In 2008, Forbes began publishing an annual list of "America's Best Colleges."[19] Post-graduate success (self-reported salaries of alumni from PayScale and data from the Department of Education) constitutes 35% of the score. Student debt loads constitute 20% of the score. Student experience (retention rates reported by the Department of Education and data from Niche) constitutes 20% of the score. Graduation rates constitute 12.5% of the score. Academic success (using both the percentage of a school's student body that goes on to obtain doctorate degrees and those students who have won one of a diverse array of prestigious academic awards) constitutes 12.5%. Public reputation is not considered, which causes some colleges to score lower than in other lists. A three-year moving average is used to smooth out the scoring.

Forbes rated Princeton the country's best college in its inaugural (2008) list.[20] West Point took the top honor the following year.[21] Williams College was ranked first both in 2010 and 2011, and Princeton returned to the top spot in 2012.[22][23][24] In 2013 and 2016, Stanford occupied the No. 1 spot, with elite liberal arts schools Williams and Pomona College topping the rankings in the intervening years.[25][26][27][28][29][30] From 2017 to 2019, the magazine has ranked Harvard as the best college in America. In 2021, University of California, Berkeley topped the ranking, becoming the first public school to do so.

Niche rankingsEdit

Niche's Best Colleges ranking focuses on academics, diversity, affordability, and student satisfaction.[31]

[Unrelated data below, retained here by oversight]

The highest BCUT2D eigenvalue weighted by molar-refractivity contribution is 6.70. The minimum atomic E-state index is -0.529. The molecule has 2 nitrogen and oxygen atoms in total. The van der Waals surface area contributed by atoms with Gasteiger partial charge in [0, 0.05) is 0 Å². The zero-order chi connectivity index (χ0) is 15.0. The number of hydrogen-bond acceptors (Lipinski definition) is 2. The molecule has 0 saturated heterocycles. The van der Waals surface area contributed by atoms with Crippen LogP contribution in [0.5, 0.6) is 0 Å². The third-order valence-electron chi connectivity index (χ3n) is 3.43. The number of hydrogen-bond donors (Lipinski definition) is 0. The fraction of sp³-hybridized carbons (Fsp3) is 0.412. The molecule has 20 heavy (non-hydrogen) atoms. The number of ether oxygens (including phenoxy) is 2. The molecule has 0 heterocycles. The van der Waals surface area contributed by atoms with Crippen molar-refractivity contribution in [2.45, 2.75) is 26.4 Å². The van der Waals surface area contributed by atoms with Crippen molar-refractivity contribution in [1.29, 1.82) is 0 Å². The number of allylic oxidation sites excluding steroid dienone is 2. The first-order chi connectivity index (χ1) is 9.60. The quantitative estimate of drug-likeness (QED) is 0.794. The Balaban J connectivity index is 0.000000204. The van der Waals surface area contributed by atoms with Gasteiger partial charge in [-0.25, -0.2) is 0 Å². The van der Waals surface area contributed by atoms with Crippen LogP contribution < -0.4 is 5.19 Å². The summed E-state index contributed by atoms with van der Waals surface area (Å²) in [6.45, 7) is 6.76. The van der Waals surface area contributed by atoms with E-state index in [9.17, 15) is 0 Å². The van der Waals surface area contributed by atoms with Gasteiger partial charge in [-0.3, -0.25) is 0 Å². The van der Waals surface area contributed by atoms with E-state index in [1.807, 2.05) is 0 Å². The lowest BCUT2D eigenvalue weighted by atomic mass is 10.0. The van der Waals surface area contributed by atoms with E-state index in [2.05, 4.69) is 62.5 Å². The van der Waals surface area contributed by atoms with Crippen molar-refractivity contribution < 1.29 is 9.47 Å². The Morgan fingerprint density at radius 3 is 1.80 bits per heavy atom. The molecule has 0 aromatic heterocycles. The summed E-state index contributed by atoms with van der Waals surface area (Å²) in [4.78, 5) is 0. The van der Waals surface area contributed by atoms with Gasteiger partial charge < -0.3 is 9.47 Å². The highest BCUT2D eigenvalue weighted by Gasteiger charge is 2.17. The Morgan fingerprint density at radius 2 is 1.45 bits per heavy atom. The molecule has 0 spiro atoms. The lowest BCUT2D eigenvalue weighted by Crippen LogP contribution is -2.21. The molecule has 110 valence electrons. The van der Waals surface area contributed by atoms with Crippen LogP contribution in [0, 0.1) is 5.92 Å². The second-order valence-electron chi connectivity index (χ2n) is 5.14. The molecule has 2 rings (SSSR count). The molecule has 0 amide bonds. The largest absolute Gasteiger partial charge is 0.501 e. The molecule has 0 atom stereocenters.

The Princeton Review Dream CollegesEdit

The Princeton Review annually asks students and parents what their dream college is, if cost and ability to get in were not factors.

QS World University Rankings: USAEdit

Since 2020, Quacquarelli Symonds (QS) has published an annual ranking of universities in the United States with a separate methodology from their annual international university rankings. The metrics for the USA rankings are employability, learning experience, diversity & internationalization, and research.[32]

Social Mobility Index (SMI) rankingsEdit

The SMI rankings are a collaborative publication from CollegeNet and PayScale. The rankings aim to provide a measure of the extent to which colleges provide upward economic mobility to those that attend. The rankings were created in response to the finding in Science magazine which showed that among developed nations, the United States now provides the least economic opportunity and mobility for its citizens. The rankings were also created to combat the rising costs of tuition, much of which is attributed to the efforts of some colleges to increase their own fame and wealth in ways that increase their rank in media periodicals that put an emphasis on such measures. In 2014, according to the SMI, the top five colleges are Montana Tech, Rowan University, Florida A&M, Cal Poly Pomona, and Cal State Northridge.[33]